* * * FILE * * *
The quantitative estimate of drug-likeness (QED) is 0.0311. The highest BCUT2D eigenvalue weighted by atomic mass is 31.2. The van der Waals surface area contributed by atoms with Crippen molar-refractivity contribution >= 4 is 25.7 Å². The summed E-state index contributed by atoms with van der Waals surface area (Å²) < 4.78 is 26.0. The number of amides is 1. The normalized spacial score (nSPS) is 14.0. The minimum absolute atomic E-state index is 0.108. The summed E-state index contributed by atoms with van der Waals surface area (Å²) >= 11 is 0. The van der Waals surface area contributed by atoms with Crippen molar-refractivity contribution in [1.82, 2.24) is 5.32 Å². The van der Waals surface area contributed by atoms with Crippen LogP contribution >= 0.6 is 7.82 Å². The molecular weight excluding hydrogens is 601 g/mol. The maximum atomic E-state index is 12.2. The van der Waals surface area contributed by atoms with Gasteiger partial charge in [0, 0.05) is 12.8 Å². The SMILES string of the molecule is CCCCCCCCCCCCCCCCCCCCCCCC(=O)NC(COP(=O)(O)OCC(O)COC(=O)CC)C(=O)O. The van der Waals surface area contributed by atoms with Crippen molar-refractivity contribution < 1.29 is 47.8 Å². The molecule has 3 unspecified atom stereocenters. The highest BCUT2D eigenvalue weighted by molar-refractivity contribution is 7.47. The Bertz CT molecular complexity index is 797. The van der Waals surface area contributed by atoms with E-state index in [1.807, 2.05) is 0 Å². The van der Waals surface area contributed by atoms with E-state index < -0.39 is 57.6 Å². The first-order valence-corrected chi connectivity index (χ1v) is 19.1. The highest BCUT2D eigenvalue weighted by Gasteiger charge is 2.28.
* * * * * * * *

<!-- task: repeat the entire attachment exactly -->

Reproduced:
The quantitative estimate of drug-likeness (QED) is 0.0311. The highest BCUT2D eigenvalue weighted by atomic mass is 31.2. The van der Waals surface area contributed by atoms with Crippen molar-refractivity contribution >= 4 is 25.7 Å². The summed E-state index contributed by atoms with van der Waals surface area (Å²) < 4.78 is 26.0. The number of amides is 1. The normalized spacial score (nSPS) is 14.0. The minimum absolute atomic E-state index is 0.108. The summed E-state index contributed by atoms with van der Waals surface area (Å²) >= 11 is 0. The van der Waals surface area contributed by atoms with Crippen molar-refractivity contribution in [1.82, 2.24) is 5.32 Å². The van der Waals surface area contributed by atoms with Crippen LogP contribution >= 0.6 is 7.82 Å². The molecular weight excluding hydrogens is 601 g/mol. The maximum atomic E-state index is 12.2. The van der Waals surface area contributed by atoms with Gasteiger partial charge in [0, 0.05) is 12.8 Å². The SMILES string of the molecule is CCCCCCCCCCCCCCCCCCCCCCCC(=O)NC(COP(=O)(O)OCC(O)COC(=O)CC)C(=O)O. The van der Waals surface area contributed by atoms with Crippen molar-refractivity contribution < 1.29 is 47.8 Å². The molecule has 3 unspecified atom stereocenters. The highest BCUT2D eigenvalue weighted by molar-refractivity contribution is 7.47. The Bertz CT molecular complexity index is 797. The van der Waals surface area contributed by atoms with E-state index in [1.807, 2.05) is 0 Å². The van der Waals surface area contributed by atoms with E-state index < -0.39 is 57.6 Å². The first-order valence-corrected chi connectivity index (χ1v) is 19.1. The highest BCUT2D eigenvalue weighted by Gasteiger charge is 2.28.